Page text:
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Who's Your Baghdaddy? Or How I Started The Iraq War

Music & Book by Marshall Pailet; Lyrics & Book by A.D. Penedo
Directed by Marshall Pailet 

Off Broadway, New Musical
Runs through 11.22.15
The Actors Temple, 339 West 47th Street


by Michael Hartung on 10.6.15

Brennan Caldwell backed by Brandon Espinoza and Claire NeumannBrennan Caldwell backed by Brandon Espinoza and Claire Neumann. Photo by Jeremy Daniels.


BOTTOM LINE: A whip smart musical comedy based on a true story that’s sure to leave you laughing and thinking for days.

Nothing is better to me than a mimosa. And that’s exactly what I got when I walked into The Actors Temple on Sunday afternoon. But what's really impressive is how quickly I forgot about my favorite drink. There’s been little transformation to the Actors Temple aside from the seats arranged in a circle around a table of doughnuts, wine, and wonderful, wonderful mimosas. Though I hadn’t realized it yet, this was the first of many brilliant moves by director/composer/writer Marshall Pailet to engage the audience in what could be a dense 2 hours and 15 minutes. But before we know it, the show has started and we are part of a strange sort of support group. “I’m Berry and I started the Iraq War.” Inspired by a true story, Who’s Your Baghdaddy? Or How I Started the Iraq War follows five mid-level employees of the CIA that played pivotal roles in what could be considered one of the worst intelligence blunders in modern history.

Though the subject matter is heavy, Baghdaddy is a true musical comedy. How Pailet and lyricist/book writer, A.D. Penedo make this work is nothing short of brilliant. Their source material is a 2005 screenplay by J.T. Allen that, though admired in Hollywood, went untouched. Pailet and Penedo have proved that this story was eagerly waiting to be adapted into this seemingly unfitting medium. They are able to harness musical comedy in an intelligent, creative, and witty way that makes this shocking, true story, palatable. This is not only impressive, it is deeply important.

As the meeting continues, the action flashes back to how each character may have “started” the Iraq War. As we see their individual pasts unfold, we also see them intertwine. This show is in the hands of a truly outstanding ensemble of actors. They handle the fine line of drama and comedy with ease and often made me laugh before sending chills through my bones.

Every person on stage is a standout. Brandon Espinoza and Claire Neumann take control of the evening as the “male and female ensemble.” Their versatility shines as they use impressive vocals and physicality to become every other character in the story. Nehal Joshi is Curveball, the controversial Iraqi source of information. His powerful voice soars through this score and brings a tenderness to a complicated character. Olli Haaskivi gives a heartbreakingly heartfelt performance as Jerry Samuel, part of the analyst duo “Berry and Jerry.” Larisa Oleynik (who you may recognize from the '90s Nickelodeon hit, The Secret World of Alex Mack) plays overbearing Berry Stanton with conviction and surprisingly capable rapping skills. Bob D’Haene as weapons expert Martin Bouchard skillfully toes the line between intelligence and vulnerability. Brennan Caldwell’s spunk brings a likable eagerness to German junior intelligence officer, Richart Becker (not to mention his killer voice). Jason Collins perfectly rounds out the cast as Tyler Nelson, a CIA operative that is the only character who struggles to take responsibility for the Iraq War.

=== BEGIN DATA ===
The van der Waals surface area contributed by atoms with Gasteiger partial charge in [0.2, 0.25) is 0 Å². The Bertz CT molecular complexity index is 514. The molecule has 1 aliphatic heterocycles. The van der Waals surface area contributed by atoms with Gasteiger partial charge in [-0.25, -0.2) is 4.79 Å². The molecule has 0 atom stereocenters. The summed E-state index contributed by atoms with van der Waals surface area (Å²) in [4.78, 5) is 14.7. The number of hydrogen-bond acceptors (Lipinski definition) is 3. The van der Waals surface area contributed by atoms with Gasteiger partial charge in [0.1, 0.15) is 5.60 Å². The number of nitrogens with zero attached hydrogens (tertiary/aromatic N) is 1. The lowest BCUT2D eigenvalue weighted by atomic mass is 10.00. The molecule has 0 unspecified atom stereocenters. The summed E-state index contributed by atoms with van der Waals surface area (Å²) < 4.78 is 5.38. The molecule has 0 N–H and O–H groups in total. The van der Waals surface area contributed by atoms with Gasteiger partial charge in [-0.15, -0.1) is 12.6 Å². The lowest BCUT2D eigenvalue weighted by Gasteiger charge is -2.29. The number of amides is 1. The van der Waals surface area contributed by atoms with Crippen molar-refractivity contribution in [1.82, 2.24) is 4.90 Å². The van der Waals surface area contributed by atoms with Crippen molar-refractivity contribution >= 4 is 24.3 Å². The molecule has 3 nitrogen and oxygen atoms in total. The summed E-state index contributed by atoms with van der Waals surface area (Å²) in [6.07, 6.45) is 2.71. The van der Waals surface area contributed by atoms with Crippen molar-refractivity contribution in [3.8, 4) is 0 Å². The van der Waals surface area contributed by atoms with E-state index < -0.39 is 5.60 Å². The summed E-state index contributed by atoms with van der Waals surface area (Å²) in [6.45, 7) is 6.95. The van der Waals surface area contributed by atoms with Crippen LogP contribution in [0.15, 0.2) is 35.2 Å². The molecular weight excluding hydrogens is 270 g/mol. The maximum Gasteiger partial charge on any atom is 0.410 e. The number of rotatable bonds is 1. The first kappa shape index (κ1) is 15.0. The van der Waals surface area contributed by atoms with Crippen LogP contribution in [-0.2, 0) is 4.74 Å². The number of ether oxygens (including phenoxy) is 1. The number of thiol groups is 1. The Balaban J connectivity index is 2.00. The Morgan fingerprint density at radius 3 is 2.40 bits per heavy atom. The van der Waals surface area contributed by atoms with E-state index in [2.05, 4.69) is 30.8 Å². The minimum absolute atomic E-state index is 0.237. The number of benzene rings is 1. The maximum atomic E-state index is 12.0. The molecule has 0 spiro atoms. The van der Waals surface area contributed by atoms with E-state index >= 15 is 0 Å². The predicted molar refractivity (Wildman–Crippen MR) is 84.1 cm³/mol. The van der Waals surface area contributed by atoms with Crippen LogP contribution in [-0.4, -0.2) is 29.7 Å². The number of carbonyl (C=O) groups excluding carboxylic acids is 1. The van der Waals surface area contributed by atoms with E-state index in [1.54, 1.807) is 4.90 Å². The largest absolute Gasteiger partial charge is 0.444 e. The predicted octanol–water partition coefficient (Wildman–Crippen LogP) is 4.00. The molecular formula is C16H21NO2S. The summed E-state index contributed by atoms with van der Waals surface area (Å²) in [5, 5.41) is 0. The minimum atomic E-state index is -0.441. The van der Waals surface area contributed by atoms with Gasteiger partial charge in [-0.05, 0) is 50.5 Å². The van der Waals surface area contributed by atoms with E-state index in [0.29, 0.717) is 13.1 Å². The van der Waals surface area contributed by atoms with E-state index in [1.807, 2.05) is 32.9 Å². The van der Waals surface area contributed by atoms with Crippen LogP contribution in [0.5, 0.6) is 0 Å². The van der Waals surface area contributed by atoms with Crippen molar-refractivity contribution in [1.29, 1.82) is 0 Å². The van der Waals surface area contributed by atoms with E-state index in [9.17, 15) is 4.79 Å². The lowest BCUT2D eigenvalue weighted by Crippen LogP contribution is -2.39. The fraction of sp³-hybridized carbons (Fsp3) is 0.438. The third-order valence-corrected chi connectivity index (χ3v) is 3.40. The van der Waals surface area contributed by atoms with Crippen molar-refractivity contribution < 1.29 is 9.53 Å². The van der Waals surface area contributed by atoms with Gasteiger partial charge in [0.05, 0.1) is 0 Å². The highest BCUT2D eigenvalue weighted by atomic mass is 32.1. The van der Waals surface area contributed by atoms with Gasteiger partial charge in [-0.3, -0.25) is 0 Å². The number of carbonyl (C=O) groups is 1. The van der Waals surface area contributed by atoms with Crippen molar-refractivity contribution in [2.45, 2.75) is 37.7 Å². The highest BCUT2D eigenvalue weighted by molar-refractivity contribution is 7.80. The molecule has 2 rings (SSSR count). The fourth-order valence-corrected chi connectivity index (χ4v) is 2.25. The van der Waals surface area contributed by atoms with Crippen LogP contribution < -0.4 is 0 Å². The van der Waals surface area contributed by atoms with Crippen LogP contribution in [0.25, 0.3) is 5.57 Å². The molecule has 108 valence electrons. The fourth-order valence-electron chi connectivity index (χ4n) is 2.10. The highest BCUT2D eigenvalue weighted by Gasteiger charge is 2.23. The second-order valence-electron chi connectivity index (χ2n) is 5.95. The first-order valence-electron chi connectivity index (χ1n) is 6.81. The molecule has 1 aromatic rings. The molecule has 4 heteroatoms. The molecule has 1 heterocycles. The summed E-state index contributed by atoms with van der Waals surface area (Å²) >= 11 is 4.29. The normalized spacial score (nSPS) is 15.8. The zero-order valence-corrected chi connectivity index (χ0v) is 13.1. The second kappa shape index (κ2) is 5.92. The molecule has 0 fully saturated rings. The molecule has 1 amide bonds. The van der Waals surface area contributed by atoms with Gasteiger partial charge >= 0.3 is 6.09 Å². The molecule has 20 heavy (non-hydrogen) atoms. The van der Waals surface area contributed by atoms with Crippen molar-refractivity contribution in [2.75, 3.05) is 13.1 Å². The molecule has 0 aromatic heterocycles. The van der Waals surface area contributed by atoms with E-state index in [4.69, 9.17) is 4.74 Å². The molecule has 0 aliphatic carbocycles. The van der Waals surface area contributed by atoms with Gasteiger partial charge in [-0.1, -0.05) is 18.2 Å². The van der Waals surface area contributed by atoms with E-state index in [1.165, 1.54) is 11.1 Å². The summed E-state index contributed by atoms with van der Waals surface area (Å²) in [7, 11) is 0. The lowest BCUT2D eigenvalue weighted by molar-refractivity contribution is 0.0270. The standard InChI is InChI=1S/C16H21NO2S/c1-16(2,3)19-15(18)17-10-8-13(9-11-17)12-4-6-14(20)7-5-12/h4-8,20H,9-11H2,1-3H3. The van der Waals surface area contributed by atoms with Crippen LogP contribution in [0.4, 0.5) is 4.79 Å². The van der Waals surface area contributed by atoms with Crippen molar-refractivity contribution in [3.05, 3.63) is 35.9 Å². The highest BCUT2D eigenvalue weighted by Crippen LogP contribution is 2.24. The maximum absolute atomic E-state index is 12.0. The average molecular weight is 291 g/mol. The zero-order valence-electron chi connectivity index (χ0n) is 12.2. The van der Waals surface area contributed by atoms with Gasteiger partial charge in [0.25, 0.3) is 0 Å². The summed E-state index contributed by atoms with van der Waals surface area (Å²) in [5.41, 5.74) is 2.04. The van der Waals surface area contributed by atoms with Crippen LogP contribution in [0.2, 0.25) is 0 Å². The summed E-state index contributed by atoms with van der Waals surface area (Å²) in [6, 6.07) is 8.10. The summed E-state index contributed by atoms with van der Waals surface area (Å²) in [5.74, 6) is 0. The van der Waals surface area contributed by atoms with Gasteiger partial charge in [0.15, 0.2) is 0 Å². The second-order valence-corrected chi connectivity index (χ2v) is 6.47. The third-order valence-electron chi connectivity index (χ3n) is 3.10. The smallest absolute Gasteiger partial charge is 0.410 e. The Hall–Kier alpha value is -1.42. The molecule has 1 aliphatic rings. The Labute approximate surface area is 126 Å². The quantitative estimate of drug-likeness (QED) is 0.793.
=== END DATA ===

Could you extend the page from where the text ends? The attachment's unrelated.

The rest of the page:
Misha Shields’ smart choreography expertly brings to life the story within the genre of musical comedy. Her work paired with Pailet’s direction creates a wildly imaginative in-the-round experience. The creative use of simple effects (flashlights, baby powder, rope and pulley, etc.) are profoundly effective and a refreshing success that at times rivals even some of the most technical shows on Broadway. Rona Siddiqui’s music direction and arrangements are every bit as creative as the rest of this production. Though the only instrument in the “orchestra” is Siddiqui on synthesizer, the use of out-of-the-box percussion and acapella-like vocal arrangements create a full bodied accompaniment to the exciting score.

Baghdaddy is nothing if not resourceful. It is truly magical to see what can be created with little more than a table and chairs, and a box of props. This show is a testament to bold and brave writers, a group of committed, fiercely talented actors, and a collaborative team of theatre artists. They have dared to do away with spectacle and in doing so, have allowed this important story to come to life with engaging brilliance.

(Who’s Your Baghdaddy? Or How I Started the Iraq War plays at The Actors Temple, 339 West 47th Street, through November 22, 2015. Performances are Saturdays at 3 and 8, and Sundays at 3 and 7. Tickets are $15-$47 and are available at For more information visit